United States of America v. Prevezon Holdings Ltd. et al

Filing 529

OPINION re: 522 LETTER MOTION to Stay Proceedings and Certifying Appeal Under 28 U.S.C. §1292(b) addressed to Judge Thomas P. Griesa from Jacob W. Buchdahl dated January 11, 2016. On January 8, 2016, this court denied a motion by non-p arty Hermitage Capital Management Limited to disqualify John Moscow and BakerHostetler as defense counsel in this litigation. Dkt. 521. Hermitage had, in effect, been allowed to intervene for that limited purpose. Hermitage now moves to certify that order for immediate appeal. Dkt. 522. For the reasons stated above, the court declines to certify its disqualification decision for immediate appellate review under 28 U.S.C. § 1292(b). (As further set forth in this Order.) (Signed by Judge Thomas P. Griesa on 1/15/2016) (adc)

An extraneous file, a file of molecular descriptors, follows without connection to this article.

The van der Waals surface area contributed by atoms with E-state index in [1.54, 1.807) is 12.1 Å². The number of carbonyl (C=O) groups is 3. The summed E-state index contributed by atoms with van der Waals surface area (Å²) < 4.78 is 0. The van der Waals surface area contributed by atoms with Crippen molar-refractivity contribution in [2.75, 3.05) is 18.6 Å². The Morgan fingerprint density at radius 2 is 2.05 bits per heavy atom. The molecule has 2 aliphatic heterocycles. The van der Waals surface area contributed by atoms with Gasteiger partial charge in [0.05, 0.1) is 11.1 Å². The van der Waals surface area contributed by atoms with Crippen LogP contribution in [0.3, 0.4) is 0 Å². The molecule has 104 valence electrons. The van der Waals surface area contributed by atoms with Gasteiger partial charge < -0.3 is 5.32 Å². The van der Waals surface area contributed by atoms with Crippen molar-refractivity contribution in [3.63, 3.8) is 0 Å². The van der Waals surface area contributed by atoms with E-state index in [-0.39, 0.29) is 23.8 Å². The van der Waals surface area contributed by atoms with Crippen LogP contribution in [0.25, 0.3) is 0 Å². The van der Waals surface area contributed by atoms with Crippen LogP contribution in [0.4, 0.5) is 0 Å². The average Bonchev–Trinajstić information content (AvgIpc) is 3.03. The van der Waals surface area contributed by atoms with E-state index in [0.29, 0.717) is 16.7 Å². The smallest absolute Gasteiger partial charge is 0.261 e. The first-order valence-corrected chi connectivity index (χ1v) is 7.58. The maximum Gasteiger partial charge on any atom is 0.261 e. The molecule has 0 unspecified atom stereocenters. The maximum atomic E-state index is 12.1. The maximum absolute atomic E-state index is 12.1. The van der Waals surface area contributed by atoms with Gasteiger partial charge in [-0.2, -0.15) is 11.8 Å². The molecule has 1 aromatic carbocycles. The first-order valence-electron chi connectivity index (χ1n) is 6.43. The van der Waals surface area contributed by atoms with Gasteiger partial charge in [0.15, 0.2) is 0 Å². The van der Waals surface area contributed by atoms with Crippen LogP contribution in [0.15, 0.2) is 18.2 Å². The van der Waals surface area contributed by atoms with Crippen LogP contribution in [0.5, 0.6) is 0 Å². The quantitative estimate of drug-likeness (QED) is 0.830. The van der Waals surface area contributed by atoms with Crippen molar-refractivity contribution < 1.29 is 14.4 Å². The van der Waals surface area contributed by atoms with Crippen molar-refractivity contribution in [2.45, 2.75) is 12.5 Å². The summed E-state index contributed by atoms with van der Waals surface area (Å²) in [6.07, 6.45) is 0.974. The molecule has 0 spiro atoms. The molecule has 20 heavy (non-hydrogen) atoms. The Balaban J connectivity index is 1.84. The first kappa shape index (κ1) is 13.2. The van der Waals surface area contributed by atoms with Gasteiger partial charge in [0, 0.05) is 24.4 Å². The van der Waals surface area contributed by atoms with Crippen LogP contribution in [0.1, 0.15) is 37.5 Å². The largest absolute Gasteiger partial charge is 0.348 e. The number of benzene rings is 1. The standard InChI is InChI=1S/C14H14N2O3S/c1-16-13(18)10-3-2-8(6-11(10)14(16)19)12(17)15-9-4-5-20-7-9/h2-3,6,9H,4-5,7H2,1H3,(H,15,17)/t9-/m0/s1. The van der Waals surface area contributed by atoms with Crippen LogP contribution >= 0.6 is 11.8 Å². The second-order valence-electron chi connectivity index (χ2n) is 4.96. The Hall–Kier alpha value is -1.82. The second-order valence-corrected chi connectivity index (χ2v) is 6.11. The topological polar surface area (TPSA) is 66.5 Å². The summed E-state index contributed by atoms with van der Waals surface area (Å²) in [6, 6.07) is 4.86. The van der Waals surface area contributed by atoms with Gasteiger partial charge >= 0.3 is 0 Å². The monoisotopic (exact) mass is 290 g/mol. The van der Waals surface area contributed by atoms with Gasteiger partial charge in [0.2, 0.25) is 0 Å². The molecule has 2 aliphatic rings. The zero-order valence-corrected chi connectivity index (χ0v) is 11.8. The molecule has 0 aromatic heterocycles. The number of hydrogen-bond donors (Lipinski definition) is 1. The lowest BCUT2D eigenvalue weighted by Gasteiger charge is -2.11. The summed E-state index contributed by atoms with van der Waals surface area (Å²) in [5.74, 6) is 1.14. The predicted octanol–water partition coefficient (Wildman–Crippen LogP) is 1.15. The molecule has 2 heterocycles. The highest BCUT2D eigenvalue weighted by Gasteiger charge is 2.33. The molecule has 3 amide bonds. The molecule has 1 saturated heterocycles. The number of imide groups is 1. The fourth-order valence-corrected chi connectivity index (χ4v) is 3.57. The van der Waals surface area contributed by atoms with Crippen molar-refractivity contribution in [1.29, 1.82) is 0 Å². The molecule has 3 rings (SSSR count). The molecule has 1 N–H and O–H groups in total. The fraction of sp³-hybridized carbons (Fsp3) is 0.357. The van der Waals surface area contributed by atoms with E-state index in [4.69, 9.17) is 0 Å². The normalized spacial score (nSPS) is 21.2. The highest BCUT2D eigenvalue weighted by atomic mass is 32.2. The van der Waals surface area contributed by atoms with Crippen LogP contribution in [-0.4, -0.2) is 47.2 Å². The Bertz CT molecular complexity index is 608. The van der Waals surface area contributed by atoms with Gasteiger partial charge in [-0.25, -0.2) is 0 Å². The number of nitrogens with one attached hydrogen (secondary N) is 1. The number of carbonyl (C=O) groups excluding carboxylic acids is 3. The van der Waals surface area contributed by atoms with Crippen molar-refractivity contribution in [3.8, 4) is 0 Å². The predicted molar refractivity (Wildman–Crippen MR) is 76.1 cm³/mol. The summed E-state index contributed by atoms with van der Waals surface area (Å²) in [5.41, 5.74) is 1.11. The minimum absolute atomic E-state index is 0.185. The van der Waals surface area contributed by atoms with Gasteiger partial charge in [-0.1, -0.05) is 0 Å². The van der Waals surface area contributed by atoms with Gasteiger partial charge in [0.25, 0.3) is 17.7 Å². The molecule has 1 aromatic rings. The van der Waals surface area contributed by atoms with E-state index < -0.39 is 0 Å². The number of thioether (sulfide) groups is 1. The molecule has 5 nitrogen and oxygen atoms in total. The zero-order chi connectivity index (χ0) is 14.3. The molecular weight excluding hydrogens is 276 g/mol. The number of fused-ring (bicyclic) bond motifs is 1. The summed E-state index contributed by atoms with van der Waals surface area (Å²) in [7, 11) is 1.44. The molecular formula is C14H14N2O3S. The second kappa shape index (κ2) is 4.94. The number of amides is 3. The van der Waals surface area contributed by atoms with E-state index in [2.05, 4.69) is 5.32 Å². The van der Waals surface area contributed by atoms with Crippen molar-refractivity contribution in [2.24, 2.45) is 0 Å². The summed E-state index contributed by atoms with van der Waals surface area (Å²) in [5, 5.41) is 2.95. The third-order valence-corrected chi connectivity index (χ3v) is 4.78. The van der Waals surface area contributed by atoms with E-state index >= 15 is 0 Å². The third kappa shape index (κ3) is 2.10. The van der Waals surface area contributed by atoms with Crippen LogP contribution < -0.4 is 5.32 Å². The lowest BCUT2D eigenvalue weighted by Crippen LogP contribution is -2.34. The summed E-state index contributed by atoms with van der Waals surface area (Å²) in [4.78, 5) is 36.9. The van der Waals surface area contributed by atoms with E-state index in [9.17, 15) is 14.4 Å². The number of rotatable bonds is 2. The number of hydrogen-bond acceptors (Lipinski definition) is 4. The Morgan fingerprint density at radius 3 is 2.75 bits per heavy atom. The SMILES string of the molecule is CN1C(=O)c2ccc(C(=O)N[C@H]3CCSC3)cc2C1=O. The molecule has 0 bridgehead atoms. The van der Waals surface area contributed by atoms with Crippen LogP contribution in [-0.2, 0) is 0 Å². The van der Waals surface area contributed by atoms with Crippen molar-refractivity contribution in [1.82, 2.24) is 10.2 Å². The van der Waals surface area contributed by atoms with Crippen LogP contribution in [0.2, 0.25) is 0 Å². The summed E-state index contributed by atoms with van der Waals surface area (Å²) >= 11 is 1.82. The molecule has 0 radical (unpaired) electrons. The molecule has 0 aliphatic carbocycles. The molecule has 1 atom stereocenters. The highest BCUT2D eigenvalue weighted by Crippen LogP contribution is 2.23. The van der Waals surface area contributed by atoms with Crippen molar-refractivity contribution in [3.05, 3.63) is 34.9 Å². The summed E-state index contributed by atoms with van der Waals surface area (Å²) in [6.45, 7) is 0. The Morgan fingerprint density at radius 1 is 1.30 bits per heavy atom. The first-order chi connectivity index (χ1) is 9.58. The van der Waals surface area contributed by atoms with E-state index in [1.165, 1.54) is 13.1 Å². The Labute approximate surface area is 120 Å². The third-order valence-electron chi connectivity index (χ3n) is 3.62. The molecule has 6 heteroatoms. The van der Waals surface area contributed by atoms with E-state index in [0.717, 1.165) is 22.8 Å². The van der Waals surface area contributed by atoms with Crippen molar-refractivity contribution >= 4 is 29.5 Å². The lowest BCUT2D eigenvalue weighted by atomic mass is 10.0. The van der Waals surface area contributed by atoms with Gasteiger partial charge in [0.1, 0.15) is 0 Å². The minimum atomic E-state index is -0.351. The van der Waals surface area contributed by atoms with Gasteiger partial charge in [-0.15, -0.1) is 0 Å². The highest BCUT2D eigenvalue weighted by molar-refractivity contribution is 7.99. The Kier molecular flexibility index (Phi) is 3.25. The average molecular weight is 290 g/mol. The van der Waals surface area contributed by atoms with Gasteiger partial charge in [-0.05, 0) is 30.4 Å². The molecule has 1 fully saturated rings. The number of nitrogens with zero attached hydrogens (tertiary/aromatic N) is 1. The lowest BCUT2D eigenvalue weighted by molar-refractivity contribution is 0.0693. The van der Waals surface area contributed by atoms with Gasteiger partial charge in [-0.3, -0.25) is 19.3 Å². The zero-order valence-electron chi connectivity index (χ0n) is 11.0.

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UNITED STATES DISTRICT COURT SOUTHERN DISTRICT OF NEW YORK --------------------------------------------X UNITED STATES OF AMERICA, 13-cv-06326 (TPG) Plaintiff, ECF CASE V. PREVEZON HOLDINGS LTD., et al., OPINION Defendants. --------------------------------------------X Background On January 8, 2016, this court denied a motion by non-party Hermitage Capital Management Limited to disqualify John Moscow and BakerHostetler as defense counsel in this litigation. Dkt. 521. Hermitage had, in effect, been allowed to intervene for that limited purpose. Hermitage now moves to certify that order for immediate appeal. Dkt. 522. Specifically, Hermitage requests that this court certify its order, pursuant to 28 U.S.C. § 1292(b), so that the court of Court of Appeals may address two questions: (1) "whether the court's use of the 'substantially related' test was correct in its first or second ruling;" and (2) "whether a lawyer should be permitted to accuse a former client of the very crime it once defended that former client against, simply because those false accusations now serve the interest of a new client." Dkt. 522 at 2. 1 BakerHostetler opposes Hermitage's motion to certify. Government has taken no position on certification. Dkt. 523. The For the reasons set forth below, Hermitage's motion to certify is denied. Analysis Appeals from orders denying disqualification are neither reviewable as final orders under 28 U .S.C. § 1291, nor are they appealable under the collateralorder doctrine. See Richardson-Merrell, Inc. v. Koller, 472 U.S. 424, 434-35 (1985). However, such orders are immediately appealable if the district court grants permission under 18 U.S.C. § 1292(b). In this context, only "exceptional circumstances" warrant "departure from the basic policy of postponing appellate review until after the entry of a final judgment." See Coopers & Lybrand v. Livesay, 437 U.S. 463, 475 (1978); Klinghoffer v. S.N.C. Achille Lauro, 921 F.2d 21, 25 (2d Cir. 1990) (quoting Coopers & Lybrand); see also Genetech v. Novo Nordisk A/S, 907 F. Supp. 97, 99 (S.D.N.Y. 1995) (quoting Klinghoffer in the context of a§ 1292(b) appeal of a decision to disqualify counsel). Section 1292(b) allows a district court to certify an immediate appeal of an interlocutory order if the court is "of the opinion that such order involves a controlling question of law as to which there is substantial ground for difference of opinion and that an immediate appeal from the order may materially advance the ultimate termination of the litigation." 28 U.S.C. § 1292(b). The decision as to whether the movant has met the§ 1292(b) statutory requirements falls within the district court's broad discretion. See Estevez-Yalcin v. Children's Vill., No. 01-cv-8784, 2006 WL 3420833, at *1 (S.D.N.Y. Nov. 27, 2006) ("District court 2 judges have broad discretion to deny certification even where the statutory criteria are met."). While courts treat § 1292(b) as a unitary requirement, see 3-27 Moore's Manual, Fed. Prac. & Proc. § 27.04 (2015), the statutory language is often articulated as involving three elements. The movant must demonstrate that: (i) there is a controlling question of law, (ii) as to which there is a substantial ground for a difference of opinion, and (iii) an appeal would not prolong the litigation, but instead would materially advance it. Id. None of these elements favors certification in this case. A. Hermitage May Not Immediately Appeal Issues of Fact The first element is whether there is a controlling legal question. A controlling question of law must be distinguished from a controlling question of fact. See Harriscom Svenska AB v. Harris Corp., 947 F.2d 627, 631 (2d. Cir. 1991). Where "controlling issues are factual rather than legal, ... section 1292(b) certification is unavailable." Genentech, Inc., 907 F. Supp. at 99 (quoting Harriscom, 947 F.2d at 630)). Therefore, certification is unavailable where the primary question for appeal is whether the trial court correctly applied the law to the facts. See Estevez-Yalcin, No. 01-cv-8784, 2006 WL 3420833, at *3 (S.D.N.Y. Nov. 27, 2006). Mixed questions of law and fact are likewise impermissible grounds for certification. Rather, the "question of law'' certified for interlocutory appeal must refer to a 'pure' question of law that the reviewing court 'could decide quickly and cleanly without having to study the record."' See Century Pac. Inc. v. Hilton 3 Hotels Corp., 574 F. Supp. 2d 369 (S.D.N.Y. 2008) (quoting In re WorldCom, No. M-47 HB, 2003 WL 21498904, at *10 (S.D.N.Y. 2003)); S.E.C. v. First Jersey Sec., 587 F. Supp. 535, 536 (S.D.N.Y. 1984) (holding that, where an appeal "would necessarily present a mixed question of law and fact, not a controlling issue of pure law," the district court's order was "not appropriate for certification pursuant to 28 U.S.C. § 1292(b)"). Accordingly, a requested appeal that involves a highly fact-specific application of law may not be appropriate under 1292(b). See, e.g., In re Facebook, Inc., IPO Sec. & Derivative Litig., 986 F. Supp. 2d 524, 533 (S.D.N.Y. 2014); Stone v. Patchett, No. 08-cv-5171, 2009 WL 1544650, at *2-3 (S.D.N.Y. June 2, 2009); Multi-Juice, S.A. v. Snapple Beverage Corp., 2003 WL 21998970, at *3 (S.D.N.Y. Aug. 21, 2003). Courts also look to several other factors when deciding whether a question of law is controlling. One such factor is whether "reversal of the district court's order would terminate the action or if it substantially affects a large number of cases." Tyco Int'l, Ltd. v. Kozkowski, No. 02-cv-7317, 2011 WL 2038763, at *4 (S.D.N.Y. May 24, 2011) (citing In re Payroll Exp. Corp., 921 F. Supp. 1121, 1126 (S.D.N.Y. 1996) (internal quotation marks omitted)). Courts also assess the status of the underlying legal doctrine. See, e.g., DeVittorio v. Hall, No. 07-cv0812, 2008 WL 273981, at *3 (S.D.N.Y. Jan. 29, 2008); Decora Inc. v. DW Wallcovering, Inc., 901 F. Supp. 161, 165 (S.D.N.Y. 1995). Where the controlling law is settled, purely legal questions are less likely to arise. Notably, courts can 4 rely on "fairly well-settled" law in the attorney disqualification context. Genentech, Inc., 907 F. Supp. at 100. In this case, Hermitage wishes the Court of Appeals to address the question of whether this court correctly applied the "substantial relationship" test to the facts of this case. Dkt. 522 at 2. This is a plainly impermissible attempt to seek early review as to whether this court properly applied the law to the facts. Moreover, attorney disqualification rests on a "highly fact-specific inquiry," Genetech, Inc., 907 F. Supp. at 99, as does the "substantial relationship" test that courts apply to determine if disqualification is appropriate, see Dkt. 521 at 6 (citing Silver Chrysler Plymouth, Inc. v. Chrysler Motors Corp., 518 F.2d 751 (2d Cir. 1975)). This makes Hermitage's question even less apt for certification. Hermitage would also like the Court of Appeals to address "whether a lawyer should be permitted to accuse a former client of the very crime it once defended that former client against, simply because those false accusations now serve the interest of a new client." Dkt. 522 at 2. This is a factual question styled as a legal one. Hermitage has described in general terms the fact-specific question presented by its motion to disqualify. In so doing, Hermitage is prematurely asking for a second opinion on this court's denial of its disqualification motion. This is also an improper use of§ 1292(b). Finally, Hermitage has not argued as part of this element that resolution of either question would advance the termination of this action or that it would solve a complex problem of law whose solution would affect many cases. Rather, 5 Hermitage's questions are specific to Hermitage and, as such, they are not appropriate for interlocutory appeal. B. Hermitage Does Not Show There Is Substantial Ground for a Difference of Opinion on a Controlling Question of Law Since the court has found that Hermitage has not raised controlling questions of law, it need not go into the second element-whether there is a substantial ground for difference of opinion about the controlling question oflaw. But for the sake of a complete analysis, the court notes that Hermitage has not shown that there is a substantial ground for difference of opinion about a controlling question of law. This exists "when there is conflicting authority on the question, or the question is particularly difficult and of first impression for the circuit." Tyco Int'l Ltd, No. 02-cv-7317, 2011 WL 2038763, at *5 (citation omitted). The Second Circuit has cautioned, however, that "the mere presence of a disputed issue that is a question of first impression, standing alone, is insufficient to demonstrate a substantial ground for difference of opinion." In re Flor, 79 F.3d 281, 284 (2d Cir. 1996). Instead, it is the court's duty to evaluate the strength of the arguments in opposition to the challenged ruling when deciding whether the issue for appeal is truly one about which there is a substantial ground for dispute. Id. "A mere claim that a district court's decision was incorrect does not suffice to establish substantial ground for a difference of opinion. Rather, there must be 'substantial doubt' that the district court's order was correct." Estevez-Yalcin, No. 01-cv-8784, 2006 WL 3420833, at *4 (finding that "substantial doubt" 6 requires the movant to advance a meritorious argument that governing law relied upon in the court's order was in error). Hermitage has not argued that its interlocutory appeal would present any particularly difficult issues or questions of first impression. Instead, Hermitage argues that there is substantial difference of opinion simply because the court withdrew its previous decision on the disqualification motion to allow full briefing by the parties. But the order does not become immediately appealable merely because this court reexamined its decision. If that were true, every decision to grant an ordinary motion for reconsideration should be certified for appeal simply because the court came to a different conclusion the second time around. That is not the law of this circuit, nor is it consistent with the Supreme Court's view that certification under § 1292(b) is justified only in "exceptional circumstances." See Coopers & Lybrand, 437 U.S. at 475; Klinghoffer, 921 F.2d at 25. It should also be noted that Hermitage has not provided independent reasons for why there is a substantial ground for a difference of opinion as to this court's order denying disqualification. As noted above, the law of disqualification is fairly well settled. Hermitage is merely arguing with how this court apply that law to the relevant facts. C. Interlocutory Appeal Would Delay This Litigation The final element is whether an appeal would materially advance the ultimate termination of the litigation. The requirement that an immediate appeal must materially advance the termination of the litigation is strictly construed. 7 See Westwood Pharm., Inc. v. Nat'll Fuel Gas Distrib. Corp., 964 F.2d 85, 88 (2d Cir. 1992) (dismissing appeal under § 1292(b) because it was "not clear" that appeal would advance the termination of the litigation); In re 105 East Second St. Assoc.'s, No. M-47, 1997 WL 311919, at *2 (S.D.N.Y. 1997). Its purpose is to "avoid protracted litigation." Koehler v. Bank of Bermuda Ltd., 101 F.3d 863, 865-66 (2d Cir. 1996). To that end, "[a]n immediate appeal is considered to advance the ultimate termination of the litigation if that appeal promises to advance the time for trial or to shorten the time required for trial." In re Oxford Health Plans, Inc., 182 F.R.D. 51, 53 (S.D.N.Y. 1998) (internal quotation marks and citation omitted). Courts have not thoroughly analyzed this element in cases where an order regarding disqualification is up for interlocutory appeal. Assessing the likelihood of delay in the disqualification context is challenging because all disqualification motions "inevitably cause delay." See Bd. of Educ. of N.Y.C. v. Nyquist, 590 F.2d 1241, 1246 (2d Cir. 1979). But the initial delay caused by disqualification litigation, including any appeal stemming from that litigation, may ultimately be shorter than the time needed to relitigate and retry the case entirely, should the Court of Appeals overturn the order denying disqualification after final judgment. Thus, from the standpoint of this court, it is not possible to determine with certainty whether certification would "materially advance" this litigation by averting a re-trial, or whether certification would merely slow down the litigation because the Court of Appeals will affirm this court's disqualification order. See also Telectronics Proprietary, Ltd. v. Medtronic, Inc., 690 F. Supp. 170, 176 8 (S.D.N.Y. 1987) (noting that disqualification motions cause delay but that immediate appeal may avoid further delay). While the "material advancement" element may not fit neatly in context of disqualification, that element does not appear in a vacuum. Rather, it is closely tied to the requirement that the order involve a controlling question of law as to which there is a substantial ground for a difference of opinion. In re Duplan Corp., 591 F.2d 139, 148 n.11 (2d Cir. 1978); Primavera Familienstifung v. Askin, 139 F. Supp. 2d 567, 570 (S.D.N.Y. 2001); see also 16 Wright & Miller, Fed. Prac. & Proc. Juris. § 3930 (3d ed. 2015) ("The three factors [of§ 1292(b)] should be viewed together as the statutory language equivalent of a direction to consider the probable gains and losses of immediate appeal."). Nor must this court mechanically apply the statutory language. Instead, the relevant standard here is whether the "district judge . .. shall be of the opinion that ... an immediate appeal from the order may materially advance the ultimate termination of the litigation." See 18 U.S.C. § 1292(b) (emphasis added). Assessing the movant's arguments and their likelihood of success on the merits of those arguments, then, is left to the district court's judgment. Here, Hermitage writes that appellate review of this matter "will not necessarily delay, but instead might well advance the ultimate termination of this litigation." Dkt. 522 at 3. This statement falls short of the required showing that appellate review would "materially advance" trial. Isra Fruit Ltd., 804 F.2d at 26. Moreover, the court believes that an immediate appeal would likely have precisely the opposite effect. Not only would certification result in a delay of the 9 trial, but certification is unlikely to advance proceedings g1ven Hermitage's unsuccessful history of seeking to disqualify and sanction defendants' counsel. The court has now twice found there is no conflict that warrants disqualification, and this court's disciplinary committee reached the same conclusion. See Dkt. 523 at 10. Hermitage's complaints have been adequately heard and resoundingly rejected. Conclusion For the reasons stated above, the court declines to certify its disqualification decision for immediate appellate review under 28 U.S.C. § 1292(b). SO ORDERED. Dated: New York, New York January 15, 2016 ' < ·~ • • • ..--...,~~~., •• ·.,~. • ~-._.............. ,,¥•' =-· -·-·.:.:.~·M•"••• ...~ ·-··-· ' '' -~--~·- .. 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